Archive for July 14th, 2001

Bastille Day

Saturday, July 14th, 2001

I had a bad day with my mother yesterday, and before I went to sleep last night I decided to take a walk down to Aquatic Park the next morning. Usually Rufus sleeps in on the weekends, which gives me time to drink coffee, read, write my blog, and things like that. But this morning, he woke up and decided to come with me, which was an added bonus.

It’s a cold, foggy day, so Aquatic Park was mercifully free of tourists. We sat on the shallow stone steps and talked with our arms around each other while we watched the waves roll in and the Polar Bears swimming. The PB’s are human, not ursine, and swim in the cold Bay waters year round, jauntily wearing their neon swimming caps and apparently unconcerned by how bacteria laden the water is. I admire the PB’s but don’t want to emulate them. To our right was Hyde Street Pier, where there are several historic ships. My brother used to work there when he still lived in the City. I noticed that the “Balclutha”, a fine old clipper ship that has sailed around the hazardous Horn many times, was flying the French flag, and I realized today is Bastille Day.

The first time I ever experienced Bastille Day was on my very first trip to France, when I was 17. I spent the whole summer there, the first two weeks in Paris, and the rest in Nice, in the South of France. This is where I got my coffee addiction. And I still remember that summer as a magical one.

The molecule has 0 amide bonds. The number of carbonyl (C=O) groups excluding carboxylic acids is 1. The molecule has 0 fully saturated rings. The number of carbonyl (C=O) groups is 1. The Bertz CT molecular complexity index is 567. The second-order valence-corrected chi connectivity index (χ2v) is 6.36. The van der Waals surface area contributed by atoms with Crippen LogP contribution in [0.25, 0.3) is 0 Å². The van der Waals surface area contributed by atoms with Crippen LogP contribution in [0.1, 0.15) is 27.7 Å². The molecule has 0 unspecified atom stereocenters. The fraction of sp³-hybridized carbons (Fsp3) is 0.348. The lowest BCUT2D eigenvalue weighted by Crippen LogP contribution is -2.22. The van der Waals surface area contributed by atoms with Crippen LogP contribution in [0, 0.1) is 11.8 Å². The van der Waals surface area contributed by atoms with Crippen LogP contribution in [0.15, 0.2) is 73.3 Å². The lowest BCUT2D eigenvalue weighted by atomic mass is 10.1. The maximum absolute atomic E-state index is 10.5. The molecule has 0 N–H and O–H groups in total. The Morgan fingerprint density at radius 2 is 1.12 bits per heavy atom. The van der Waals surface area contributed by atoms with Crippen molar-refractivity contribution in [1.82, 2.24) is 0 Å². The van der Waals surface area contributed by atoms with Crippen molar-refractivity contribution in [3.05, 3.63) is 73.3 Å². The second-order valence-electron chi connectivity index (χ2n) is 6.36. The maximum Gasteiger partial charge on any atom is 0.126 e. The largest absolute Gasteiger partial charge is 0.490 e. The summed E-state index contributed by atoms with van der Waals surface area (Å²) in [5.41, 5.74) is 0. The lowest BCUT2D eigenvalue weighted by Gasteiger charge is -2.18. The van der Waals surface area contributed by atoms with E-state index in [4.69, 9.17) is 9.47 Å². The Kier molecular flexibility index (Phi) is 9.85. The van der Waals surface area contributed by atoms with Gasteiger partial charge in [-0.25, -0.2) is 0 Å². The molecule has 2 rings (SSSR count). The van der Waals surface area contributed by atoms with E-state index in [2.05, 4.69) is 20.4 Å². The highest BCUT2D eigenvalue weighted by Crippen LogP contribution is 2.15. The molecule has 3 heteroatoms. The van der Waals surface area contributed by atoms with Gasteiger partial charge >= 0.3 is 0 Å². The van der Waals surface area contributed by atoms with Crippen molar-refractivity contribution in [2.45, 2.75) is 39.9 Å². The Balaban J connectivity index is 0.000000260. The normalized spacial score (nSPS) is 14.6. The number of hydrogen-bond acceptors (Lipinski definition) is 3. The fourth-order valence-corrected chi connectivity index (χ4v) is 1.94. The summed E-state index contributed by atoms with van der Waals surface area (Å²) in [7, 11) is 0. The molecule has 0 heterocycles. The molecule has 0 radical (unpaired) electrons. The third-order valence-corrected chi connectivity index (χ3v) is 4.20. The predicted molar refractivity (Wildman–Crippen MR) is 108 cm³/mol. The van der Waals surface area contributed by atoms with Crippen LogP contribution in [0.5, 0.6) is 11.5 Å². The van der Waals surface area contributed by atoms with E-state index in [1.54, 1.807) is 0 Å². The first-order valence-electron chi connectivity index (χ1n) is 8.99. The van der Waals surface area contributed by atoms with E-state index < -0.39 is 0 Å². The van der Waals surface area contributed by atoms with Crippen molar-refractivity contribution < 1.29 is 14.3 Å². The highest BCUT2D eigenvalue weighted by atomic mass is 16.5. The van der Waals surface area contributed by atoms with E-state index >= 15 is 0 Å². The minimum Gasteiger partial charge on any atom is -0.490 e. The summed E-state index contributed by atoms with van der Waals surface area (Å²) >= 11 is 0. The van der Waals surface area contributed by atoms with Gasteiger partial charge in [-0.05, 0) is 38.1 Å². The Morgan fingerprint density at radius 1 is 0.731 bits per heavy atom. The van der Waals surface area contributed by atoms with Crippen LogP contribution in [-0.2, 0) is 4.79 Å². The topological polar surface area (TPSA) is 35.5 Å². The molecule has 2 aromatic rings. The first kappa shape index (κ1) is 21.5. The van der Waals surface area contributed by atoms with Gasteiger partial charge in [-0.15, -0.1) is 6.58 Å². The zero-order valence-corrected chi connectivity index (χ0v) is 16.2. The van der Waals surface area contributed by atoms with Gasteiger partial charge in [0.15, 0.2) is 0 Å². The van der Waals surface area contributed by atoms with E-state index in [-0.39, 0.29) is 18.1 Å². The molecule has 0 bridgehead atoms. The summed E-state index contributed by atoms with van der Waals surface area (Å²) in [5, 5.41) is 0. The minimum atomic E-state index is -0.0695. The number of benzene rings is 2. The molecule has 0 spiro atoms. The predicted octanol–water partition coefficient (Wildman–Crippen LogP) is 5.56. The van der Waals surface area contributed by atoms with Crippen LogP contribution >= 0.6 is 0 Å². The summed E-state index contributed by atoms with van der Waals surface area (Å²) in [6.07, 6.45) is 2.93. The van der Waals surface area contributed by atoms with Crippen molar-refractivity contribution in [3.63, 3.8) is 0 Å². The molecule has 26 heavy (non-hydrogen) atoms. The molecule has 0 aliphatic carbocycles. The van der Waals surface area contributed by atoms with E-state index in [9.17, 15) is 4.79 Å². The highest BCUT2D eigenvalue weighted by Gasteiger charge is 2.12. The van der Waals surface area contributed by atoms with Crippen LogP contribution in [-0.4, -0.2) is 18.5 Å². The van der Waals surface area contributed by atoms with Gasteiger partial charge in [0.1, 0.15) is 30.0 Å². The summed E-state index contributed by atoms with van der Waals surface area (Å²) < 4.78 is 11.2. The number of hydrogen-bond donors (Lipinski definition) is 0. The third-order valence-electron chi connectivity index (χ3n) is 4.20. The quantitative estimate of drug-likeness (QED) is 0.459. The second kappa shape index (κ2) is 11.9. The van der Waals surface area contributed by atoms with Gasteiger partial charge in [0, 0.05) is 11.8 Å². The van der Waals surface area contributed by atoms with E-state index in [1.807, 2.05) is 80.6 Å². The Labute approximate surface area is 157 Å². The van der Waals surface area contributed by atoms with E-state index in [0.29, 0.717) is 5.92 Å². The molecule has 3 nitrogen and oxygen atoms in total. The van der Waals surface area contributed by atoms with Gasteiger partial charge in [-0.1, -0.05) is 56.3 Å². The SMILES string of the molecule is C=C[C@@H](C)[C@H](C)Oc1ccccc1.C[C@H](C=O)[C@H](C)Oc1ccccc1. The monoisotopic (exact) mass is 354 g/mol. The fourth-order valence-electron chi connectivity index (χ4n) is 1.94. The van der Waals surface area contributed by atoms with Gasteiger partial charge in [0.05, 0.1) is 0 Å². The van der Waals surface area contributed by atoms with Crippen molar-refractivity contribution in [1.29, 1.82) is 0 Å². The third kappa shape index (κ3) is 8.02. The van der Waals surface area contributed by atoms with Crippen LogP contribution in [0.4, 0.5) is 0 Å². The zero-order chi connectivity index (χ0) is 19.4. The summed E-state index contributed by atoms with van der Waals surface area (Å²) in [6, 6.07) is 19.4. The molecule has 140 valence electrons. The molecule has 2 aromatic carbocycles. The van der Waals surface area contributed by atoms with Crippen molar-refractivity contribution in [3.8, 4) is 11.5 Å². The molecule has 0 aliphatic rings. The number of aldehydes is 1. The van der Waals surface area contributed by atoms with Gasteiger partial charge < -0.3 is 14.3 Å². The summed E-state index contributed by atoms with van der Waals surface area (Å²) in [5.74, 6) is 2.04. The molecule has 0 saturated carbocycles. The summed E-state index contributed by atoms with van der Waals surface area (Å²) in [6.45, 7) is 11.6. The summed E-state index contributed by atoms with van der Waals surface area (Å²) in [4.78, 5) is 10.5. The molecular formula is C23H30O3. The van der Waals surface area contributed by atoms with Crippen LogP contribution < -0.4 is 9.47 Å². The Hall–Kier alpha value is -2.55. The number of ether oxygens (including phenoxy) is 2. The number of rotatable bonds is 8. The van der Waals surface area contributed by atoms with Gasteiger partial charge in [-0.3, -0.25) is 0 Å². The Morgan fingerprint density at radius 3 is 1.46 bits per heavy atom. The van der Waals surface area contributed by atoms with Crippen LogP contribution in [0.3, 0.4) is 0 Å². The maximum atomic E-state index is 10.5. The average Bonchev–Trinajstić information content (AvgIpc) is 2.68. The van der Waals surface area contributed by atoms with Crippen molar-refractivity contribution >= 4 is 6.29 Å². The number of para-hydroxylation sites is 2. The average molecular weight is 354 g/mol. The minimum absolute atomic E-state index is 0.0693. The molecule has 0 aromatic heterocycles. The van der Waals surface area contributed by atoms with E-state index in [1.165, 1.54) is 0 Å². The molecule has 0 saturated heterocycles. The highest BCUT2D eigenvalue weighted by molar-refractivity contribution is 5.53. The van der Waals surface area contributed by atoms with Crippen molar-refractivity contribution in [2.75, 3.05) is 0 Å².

On Bastille Day, there were fireworks, of course, but there was also music and dancing in the streets. Total strangers grabbed my hands, danced with me, gave me glasses of wine, and kissed my cheek. It was a joyful celebration and I was so happy to be part of it.

On the way home today, Rufus and I stopped off at Barnes & Noble and of course bought lots of books. Books are one of our vices. This Barnes & Noble is very comfortable, with lots of deep armchairs, couches, fireplaces, and a cafe. Really, you could spend all day there.

Our final stop was at a new French bakery, where we got French bread that tastes pretty close to the real thing. Just our little way of celebrating Bastille Day. After all, the French Revolution was really about bread.